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Stratfor Comments on Japan and South Korea's Aircraft Carrier Plans

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posted on Feb, 14 2018 @ 10:39 PM

Two East Asian countries are looking to modify some of their vessels so they can carry F-35B stealth fighters.

Due to the smaller size of each country’s navy, the modernization plans will be limited.

China will soon possess a much larger carrier fleet, including vessels with catapult-launch technology similar to U.S. vessels.

With the seas heating up around them, Tokyo and Seoul are considering their next moves. Accelerating geopolitical trends, from the Chinese navy's continued development to North Korea's nuclear program, are driving Japan and South Korea, two key naval powers in the Western Pacific, to evaluate plans for the development of aircraft carriers. However, both appear to be pursuing a more restricted strategy because of their limited military budgets and — in Japan’s case — the constraints imposed by history. Nevertheless, their serious consideration of this naval expansion attests to the heated maritime competition in the region.

All that, however, appears to be changing. According to Japan's Kyodo News agency, the government is considering making its two Izumo vessels into full-fledged aircraft carriers capable of transporting and launching F-35B stealth fighters. While still in its infancy, the proposal stems from Japan's broader move to normalize its military. It is concerned about its perceived inability to launch pre-emptive attacks against North Korean missile bases and about China's rapidly growing naval capability, including its carrier fleet.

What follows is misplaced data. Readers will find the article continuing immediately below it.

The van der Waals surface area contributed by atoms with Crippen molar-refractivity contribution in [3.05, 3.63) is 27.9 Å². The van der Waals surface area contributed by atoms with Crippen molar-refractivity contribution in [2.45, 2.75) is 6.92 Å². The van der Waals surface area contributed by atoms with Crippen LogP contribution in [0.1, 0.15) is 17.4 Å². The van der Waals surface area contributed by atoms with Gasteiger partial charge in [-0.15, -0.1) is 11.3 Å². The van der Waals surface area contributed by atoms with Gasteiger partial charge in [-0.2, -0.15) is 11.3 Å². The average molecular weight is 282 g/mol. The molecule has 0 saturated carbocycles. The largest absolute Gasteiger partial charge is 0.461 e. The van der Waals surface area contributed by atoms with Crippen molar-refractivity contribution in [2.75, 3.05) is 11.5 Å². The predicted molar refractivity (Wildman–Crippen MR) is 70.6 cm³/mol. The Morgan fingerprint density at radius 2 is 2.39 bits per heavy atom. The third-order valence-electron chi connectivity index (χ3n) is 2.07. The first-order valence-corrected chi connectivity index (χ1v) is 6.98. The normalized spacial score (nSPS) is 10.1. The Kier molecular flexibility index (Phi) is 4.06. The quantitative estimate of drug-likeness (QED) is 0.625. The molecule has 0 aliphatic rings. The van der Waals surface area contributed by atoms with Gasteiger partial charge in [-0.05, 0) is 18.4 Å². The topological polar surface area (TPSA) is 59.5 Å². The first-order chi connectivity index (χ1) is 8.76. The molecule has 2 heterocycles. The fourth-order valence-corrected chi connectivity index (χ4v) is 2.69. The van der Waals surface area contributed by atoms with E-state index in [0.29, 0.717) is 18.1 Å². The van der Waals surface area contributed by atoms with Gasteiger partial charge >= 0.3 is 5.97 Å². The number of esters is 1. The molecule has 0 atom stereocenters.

Not to be left out, South Korea is also reportedly considering acquiring a carrier fleet. Much like Japan, South Korea is mulling whether to alter its Dokdo-class helicopter carrier to host the F-35B, which will feature advanced software and stealth capabilities. Beyond Seoul's pressing concern over the threat posed by North Korea and the rising power of China's navy, South Korea also wishes to remain in step with developments in Japan, especially due to the long-standing maritime and territorial disputes between the two.

Take whatever stratfor says with a grain of salt. They are great for calling out for what COULD happen, but not so great at calling out the most highly probable outcomes.

That said, both sides want to make their amphibs into Jeep carriers with the F-35B.

They will probably be limited to numbers less than the Wasp & America classes.

However, for any other opponent other than China, they would be rather useful. Well, not sure about North Korea though.

They would be useful as backups for the US Navy.

The only problem being the two of them are not exactly friendly.

So, carriers, definitely alive and kicking.

posted on Feb, 14 2018 @ 10:58 PM
China has long range hyper sonic missiles.

These carriers will be sunk at the very start of any active hostilities with China.

What NK has up its sleeve is anybody's guess ... but I doubt they are this advanced ... however they do have other assets that may or may not be able to counter these threats.